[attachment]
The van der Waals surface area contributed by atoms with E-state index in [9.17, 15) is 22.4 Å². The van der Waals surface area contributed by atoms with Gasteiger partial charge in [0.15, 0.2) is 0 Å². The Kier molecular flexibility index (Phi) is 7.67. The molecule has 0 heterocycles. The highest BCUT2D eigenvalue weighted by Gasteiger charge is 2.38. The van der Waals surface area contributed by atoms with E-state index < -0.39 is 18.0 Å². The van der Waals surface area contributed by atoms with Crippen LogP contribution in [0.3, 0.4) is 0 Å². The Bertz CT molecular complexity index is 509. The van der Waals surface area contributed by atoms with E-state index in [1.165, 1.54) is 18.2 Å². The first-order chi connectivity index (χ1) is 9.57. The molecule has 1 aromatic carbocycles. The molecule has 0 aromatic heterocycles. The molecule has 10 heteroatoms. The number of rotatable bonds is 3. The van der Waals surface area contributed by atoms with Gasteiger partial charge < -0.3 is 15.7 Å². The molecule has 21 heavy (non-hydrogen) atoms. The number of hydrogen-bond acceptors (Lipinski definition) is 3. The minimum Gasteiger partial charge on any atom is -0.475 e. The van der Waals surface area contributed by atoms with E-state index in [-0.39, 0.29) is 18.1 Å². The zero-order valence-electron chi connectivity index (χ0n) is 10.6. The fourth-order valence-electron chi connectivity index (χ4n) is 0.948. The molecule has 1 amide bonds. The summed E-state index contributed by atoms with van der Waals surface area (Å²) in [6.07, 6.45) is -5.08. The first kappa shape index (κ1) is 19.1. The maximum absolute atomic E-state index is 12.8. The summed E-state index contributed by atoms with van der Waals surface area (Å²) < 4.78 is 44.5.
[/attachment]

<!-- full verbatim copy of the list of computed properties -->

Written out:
The van der Waals surface area contributed by atoms with E-state index in [9.17, 15) is 22.4 Å². The van der Waals surface area contributed by atoms with Gasteiger partial charge in [0.15, 0.2) is 0 Å². The Kier molecular flexibility index (Phi) is 7.67. The molecule has 0 heterocycles. The highest BCUT2D eigenvalue weighted by Gasteiger charge is 2.38. The van der Waals surface area contributed by atoms with E-state index < -0.39 is 18.0 Å². The van der Waals surface area contributed by atoms with Crippen LogP contribution in [0.3, 0.4) is 0 Å². The Bertz CT molecular complexity index is 509. The van der Waals surface area contributed by atoms with E-state index in [1.165, 1.54) is 18.2 Å². The first-order chi connectivity index (χ1) is 9.57. The molecule has 1 aromatic carbocycles. The molecule has 0 aromatic heterocycles. The molecule has 10 heteroatoms. The number of rotatable bonds is 3. The van der Waals surface area contributed by atoms with Gasteiger partial charge < -0.3 is 15.7 Å². The molecule has 21 heavy (non-hydrogen) atoms. The number of hydrogen-bond acceptors (Lipinski definition) is 3. The minimum Gasteiger partial charge on any atom is -0.475 e. The van der Waals surface area contributed by atoms with E-state index in [-0.39, 0.29) is 18.1 Å². The zero-order valence-electron chi connectivity index (χ0n) is 10.6. The fourth-order valence-electron chi connectivity index (χ4n) is 0.948. The molecule has 1 amide bonds. The summed E-state index contributed by atoms with van der Waals surface area (Å²) in [6.07, 6.45) is -5.08. The first kappa shape index (κ1) is 19.1. The maximum absolute atomic E-state index is 12.8. The summed E-state index contributed by atoms with van der Waals surface area (Å²) < 4.78 is 44.5.